By over-churched kids, I mean children with too much religion and not enough actual interaction with Jesus…

One of the dangers that stood out for me:

They Have Learned to Pretend Pray: A real struggle for grown-ups is connecting with God through prayer. Too often it becomes routine and dry. Most younger children learn prayer as an act of imitation. Many don’t even realize that something cosmic is happening when we address our words to God. They don’t feel the presence of God or even expect that they should.

Tony’s solutions are extremely encouraging. Here are a couple:

Pray for Every Child: Sometimes the deepest problems require a spiritual solution. Ask God to make a difference for those over-churched kids. It’s great when we pray for those outside the church, but don’t forget to lift up those familiar names to the Lord. Remember, effective ministry depends on prayer.

Teach the Bad News: According to the Bible, we are all sinners who have earned the displeasure of God. Without Jesus, we would have no hope of passing God’s judgment. Over-churched kids need to realize that they too need a Savior. They need to learn about sin. Keep teaching the 10 Commandments, but also teach what Jesus said about loving your neighbor. None of us can really meet those standards on our own.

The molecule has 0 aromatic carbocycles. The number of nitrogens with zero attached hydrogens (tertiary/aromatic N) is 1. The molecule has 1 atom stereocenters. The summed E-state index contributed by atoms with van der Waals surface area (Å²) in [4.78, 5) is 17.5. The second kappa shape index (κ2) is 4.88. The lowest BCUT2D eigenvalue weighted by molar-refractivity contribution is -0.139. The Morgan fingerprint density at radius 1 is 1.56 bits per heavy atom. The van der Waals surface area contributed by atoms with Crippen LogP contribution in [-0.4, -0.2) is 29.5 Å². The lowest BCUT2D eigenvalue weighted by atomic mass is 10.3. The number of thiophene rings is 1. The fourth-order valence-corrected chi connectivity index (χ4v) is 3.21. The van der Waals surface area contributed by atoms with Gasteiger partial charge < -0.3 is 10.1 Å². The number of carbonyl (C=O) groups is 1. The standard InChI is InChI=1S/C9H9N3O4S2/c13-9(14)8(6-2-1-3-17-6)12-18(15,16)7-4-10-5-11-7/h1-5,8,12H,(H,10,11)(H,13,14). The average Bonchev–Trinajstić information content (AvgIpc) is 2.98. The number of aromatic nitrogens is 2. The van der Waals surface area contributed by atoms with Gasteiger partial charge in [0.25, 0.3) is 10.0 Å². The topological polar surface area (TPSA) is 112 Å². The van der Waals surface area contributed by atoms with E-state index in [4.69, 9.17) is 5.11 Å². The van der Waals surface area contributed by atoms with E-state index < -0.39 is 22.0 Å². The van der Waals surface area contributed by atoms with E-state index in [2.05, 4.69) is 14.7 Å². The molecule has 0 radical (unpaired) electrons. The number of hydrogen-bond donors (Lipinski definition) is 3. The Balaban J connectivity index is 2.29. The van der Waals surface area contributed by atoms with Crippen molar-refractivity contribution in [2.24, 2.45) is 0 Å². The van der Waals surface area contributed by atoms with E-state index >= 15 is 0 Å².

Read both posts; they’re well worth your time.

A Brief Bit of Housekeeping

This past week I was on vacation in Grand Bend, Ontario, enjoying some time relaxing with my family (and preparing a sermon). In my absence a number of gentlemen agreed to lend a hand and keep content coming. Matt, Chris, Gabe and Ben did a tremendous job and I know I was ministered to as I read their posts. (If you haven’t yet, keep scrolling down and you’ll find them.)

Thanks guys, I’m looking forward to having you back if you’re up for it!

In Other News

Church Life: Jason Helopoulos offers a few good reasons for changing churches (and a few bad ones, too).

Social Justice & the Bible: Kevin DeYoung wraps his Seven Passages on Social Justice series by examining Luke 4:16-21. The rest of the series includes Micah 6:8; Amos 5; Matthew 25:31-46; Jeremiah 22; Isaiah 58; and Isaiah 1.

Prayer: Rick Warren’s eyes were severely injured when he got toxic sap from his African Fire Stick plant in his eyes. His sight is gradually improving every day. Please join in praying for his full recovery.